Launch of the EdTech, Skills, and Future of Work (FoW) Series: The role of EdTech in developing the Skills for the FoW.
The 2020 World Economic Forums report on the Future of Jobs predicts that by 2025, the amount of time spent on current tasks at work by humans and machines will be equal. In a mere four years from now, technological adoption by companies will completely restructure the workforce around the world, and investment in the use of contractors will be at an all-time high. ( So look out, your next work buddy might be an A.I.)
The COVID-19 recession was a major eye-opener for businesses and the potential of accessing specialized services using cloud computing and remote applications played a major role in the emergent business framework.
While the destruction of jobs currently outpaces the creation of new jobs (a 6.4% decline in redundant position vs a 5.7% growth in new positions) there continues to be a massive skill gap in the workforce. Humans, machines, and algorithms continue to swirl in a changing landscape of automation and deliberate restructuring for efficiency.
On average, it is estimated around 40% of workers around the world will require reskilling of six months or less, while 94% of world business leaders expect to see a rapid rise in the adoption of new skills on the job in this same period.
The top skills in this new landscape revolve around critical thinking and analysis, problem solving, self-management skills like active learning, resilience and flexibility.
Rapid digitization of working processes to accommodate the expansion into remote work also means the need to develop digital skills as a community. Some say the Future of Work is now, and the top-rated digital skills to learn in 2021 include Affiliate Marketing, Digital Project Management, Machine Learning, UI/UX Design, Data Science and Data Analysis, Blockchain, Cloud Computing, and Artificial Intelligence. And that’s all with a helpful topping of Creativity.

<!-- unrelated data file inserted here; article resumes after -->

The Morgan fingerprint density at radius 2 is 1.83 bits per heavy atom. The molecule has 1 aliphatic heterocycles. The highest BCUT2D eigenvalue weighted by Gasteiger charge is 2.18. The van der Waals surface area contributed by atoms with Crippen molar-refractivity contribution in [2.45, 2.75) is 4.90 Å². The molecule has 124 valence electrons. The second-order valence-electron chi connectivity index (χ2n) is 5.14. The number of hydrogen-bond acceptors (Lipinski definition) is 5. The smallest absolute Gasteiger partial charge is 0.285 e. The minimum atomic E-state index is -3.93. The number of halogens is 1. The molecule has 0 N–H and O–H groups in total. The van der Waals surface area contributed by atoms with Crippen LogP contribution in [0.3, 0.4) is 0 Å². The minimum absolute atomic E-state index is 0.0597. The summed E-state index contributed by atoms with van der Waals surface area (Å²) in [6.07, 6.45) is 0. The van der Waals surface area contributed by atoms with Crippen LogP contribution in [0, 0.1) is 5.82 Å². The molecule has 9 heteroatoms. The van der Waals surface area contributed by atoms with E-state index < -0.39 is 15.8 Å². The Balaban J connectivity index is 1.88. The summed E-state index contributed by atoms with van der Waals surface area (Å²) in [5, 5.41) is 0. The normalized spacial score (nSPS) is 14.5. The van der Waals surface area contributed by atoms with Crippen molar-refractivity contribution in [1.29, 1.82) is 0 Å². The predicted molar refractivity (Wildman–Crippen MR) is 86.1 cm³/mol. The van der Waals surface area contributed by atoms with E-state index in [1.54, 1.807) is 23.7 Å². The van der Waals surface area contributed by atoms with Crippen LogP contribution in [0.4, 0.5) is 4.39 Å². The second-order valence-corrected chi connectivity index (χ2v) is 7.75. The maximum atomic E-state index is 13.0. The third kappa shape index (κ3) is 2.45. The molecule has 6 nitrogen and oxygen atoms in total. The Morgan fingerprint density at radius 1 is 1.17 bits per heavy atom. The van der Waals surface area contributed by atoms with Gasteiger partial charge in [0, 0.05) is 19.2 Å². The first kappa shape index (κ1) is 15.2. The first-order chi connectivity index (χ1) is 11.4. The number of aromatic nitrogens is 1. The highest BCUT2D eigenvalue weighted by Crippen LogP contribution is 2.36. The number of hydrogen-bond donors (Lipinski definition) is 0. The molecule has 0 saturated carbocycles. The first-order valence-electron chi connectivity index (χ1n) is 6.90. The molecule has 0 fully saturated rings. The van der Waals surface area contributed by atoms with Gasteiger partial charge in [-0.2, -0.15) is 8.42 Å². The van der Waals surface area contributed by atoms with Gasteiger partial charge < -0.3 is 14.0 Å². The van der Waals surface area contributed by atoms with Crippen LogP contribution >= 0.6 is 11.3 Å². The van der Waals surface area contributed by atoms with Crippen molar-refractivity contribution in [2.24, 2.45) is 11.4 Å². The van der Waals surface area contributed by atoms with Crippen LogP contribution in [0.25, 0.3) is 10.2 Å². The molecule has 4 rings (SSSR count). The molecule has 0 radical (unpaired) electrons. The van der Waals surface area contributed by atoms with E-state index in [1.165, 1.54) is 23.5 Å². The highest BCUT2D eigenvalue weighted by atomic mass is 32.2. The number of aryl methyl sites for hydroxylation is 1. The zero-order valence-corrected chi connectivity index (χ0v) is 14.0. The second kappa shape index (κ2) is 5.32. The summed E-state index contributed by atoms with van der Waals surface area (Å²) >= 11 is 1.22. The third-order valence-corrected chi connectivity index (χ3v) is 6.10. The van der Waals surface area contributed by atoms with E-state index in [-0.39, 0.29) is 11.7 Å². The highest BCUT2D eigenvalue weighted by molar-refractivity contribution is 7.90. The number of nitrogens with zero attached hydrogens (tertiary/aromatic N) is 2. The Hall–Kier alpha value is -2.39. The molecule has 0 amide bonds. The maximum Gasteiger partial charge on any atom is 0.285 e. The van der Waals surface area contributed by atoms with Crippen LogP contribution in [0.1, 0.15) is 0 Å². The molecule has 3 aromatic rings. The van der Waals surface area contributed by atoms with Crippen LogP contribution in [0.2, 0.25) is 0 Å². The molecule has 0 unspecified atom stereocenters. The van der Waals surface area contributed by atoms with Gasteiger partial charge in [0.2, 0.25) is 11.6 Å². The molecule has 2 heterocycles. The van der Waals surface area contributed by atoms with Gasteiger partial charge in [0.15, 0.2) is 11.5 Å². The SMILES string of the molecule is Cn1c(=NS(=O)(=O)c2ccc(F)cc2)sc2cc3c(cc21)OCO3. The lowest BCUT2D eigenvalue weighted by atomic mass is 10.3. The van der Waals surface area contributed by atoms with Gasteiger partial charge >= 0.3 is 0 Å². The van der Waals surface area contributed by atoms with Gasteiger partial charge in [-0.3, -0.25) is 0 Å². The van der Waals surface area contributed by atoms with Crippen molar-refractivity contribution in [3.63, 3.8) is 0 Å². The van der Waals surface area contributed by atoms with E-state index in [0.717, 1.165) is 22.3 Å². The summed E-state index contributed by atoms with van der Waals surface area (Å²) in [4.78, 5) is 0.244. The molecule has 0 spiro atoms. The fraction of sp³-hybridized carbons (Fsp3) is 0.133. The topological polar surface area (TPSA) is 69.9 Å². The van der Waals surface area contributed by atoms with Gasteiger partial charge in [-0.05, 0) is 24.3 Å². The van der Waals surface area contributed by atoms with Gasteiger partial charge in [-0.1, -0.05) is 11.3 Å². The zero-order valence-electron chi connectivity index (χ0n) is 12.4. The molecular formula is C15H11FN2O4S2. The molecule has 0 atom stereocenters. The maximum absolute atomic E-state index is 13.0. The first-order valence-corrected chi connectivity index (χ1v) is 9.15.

So where does EdTech come into the picture?
The workforce of tomorrow will be defined by their ability to quickly adapt to a changing landscape, and adopt new solutions relatively quickly. Efficiency will be determined by how fast workers are able to learn, unlearn and relearn different skills, and whether or not this process makes or breaks them. EdTech solutions today are geared towards developing these skills in learners all around the world and of all ages.
Common Sense Education lists some tools designed to improve critical thinking and analysis including Youth Radio, Civilization V, TED-Ed, and even Minecraft. Flipped Classroom tools like Camtasia and community problem-solving projects on Socrative are examples of tools that are applied to encourage Active Learning and the development of learning strategies.
There is a myriad of tools designed to give learners the opportunity to grow these skills centered around technology use, problem-solving, teamwork, and self-management, and the list grows daily.
So starting this week, we will be exploring some of the popular and the more niche tools that are designed around the different skills.
Over the next couple of weeks, look out for new EdTech solutions that are designed to turn today’s students into tomorrow’s industry leaders.